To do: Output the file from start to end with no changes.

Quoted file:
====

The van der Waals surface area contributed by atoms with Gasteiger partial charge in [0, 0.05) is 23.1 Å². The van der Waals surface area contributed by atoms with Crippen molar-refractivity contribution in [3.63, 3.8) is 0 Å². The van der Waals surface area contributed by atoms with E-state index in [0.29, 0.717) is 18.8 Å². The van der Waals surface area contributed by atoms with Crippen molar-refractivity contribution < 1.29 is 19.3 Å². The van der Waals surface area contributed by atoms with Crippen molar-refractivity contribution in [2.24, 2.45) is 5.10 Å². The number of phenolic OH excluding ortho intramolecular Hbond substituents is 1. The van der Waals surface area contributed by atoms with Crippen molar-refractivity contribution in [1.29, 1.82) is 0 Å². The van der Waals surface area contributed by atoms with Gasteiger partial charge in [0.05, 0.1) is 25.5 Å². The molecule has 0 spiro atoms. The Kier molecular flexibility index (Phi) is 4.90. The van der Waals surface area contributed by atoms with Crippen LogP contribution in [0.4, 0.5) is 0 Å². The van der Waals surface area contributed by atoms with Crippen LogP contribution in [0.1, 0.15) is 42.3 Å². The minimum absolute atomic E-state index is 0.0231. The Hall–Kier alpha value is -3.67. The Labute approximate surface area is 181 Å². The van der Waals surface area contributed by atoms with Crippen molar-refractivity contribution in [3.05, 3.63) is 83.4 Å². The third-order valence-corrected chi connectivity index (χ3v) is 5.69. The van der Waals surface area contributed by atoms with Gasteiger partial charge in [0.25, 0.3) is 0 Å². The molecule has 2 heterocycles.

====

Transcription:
The van der Waals surface area contributed by atoms with Gasteiger partial charge in [0, 0.05) is 23.1 Å². The van der Waals surface area contributed by atoms with Crippen molar-refractivity contribution in [3.63, 3.8) is 0 Å². The van der Waals surface area contributed by atoms with E-state index in [0.29, 0.717) is 18.8 Å². The van der Waals surface area contributed by atoms with Crippen molar-refractivity contribution < 1.29 is 19.3 Å². The van der Waals surface area contributed by atoms with Crippen molar-refractivity contribution in [2.24, 2.45) is 5.10 Å². The number of phenolic OH excluding ortho intramolecular Hbond substituents is 1. The van der Waals surface area contributed by atoms with Crippen molar-refractivity contribution in [1.29, 1.82) is 0 Å². The van der Waals surface area contributed by atoms with Gasteiger partial charge in [0.05, 0.1) is 25.5 Å². The molecule has 0 spiro atoms. The Kier molecular flexibility index (Phi) is 4.90. The van der Waals surface area contributed by atoms with Crippen LogP contribution in [0.4, 0.5) is 0 Å². The van der Waals surface area contributed by atoms with Crippen LogP contribution in [0.1, 0.15) is 42.3 Å². The minimum absolute atomic E-state index is 0.0231. The Hall–Kier alpha value is -3.67. The Labute approximate surface area is 181 Å². The van der Waals surface area contributed by atoms with Crippen molar-refractivity contribution in [3.05, 3.63) is 83.4 Å². The third-order valence-corrected chi connectivity index (χ3v) is 5.69. The van der Waals surface area contributed by atoms with Gasteiger partial charge in [0.25, 0.3) is 0 Å². The molecule has 2 heterocycles.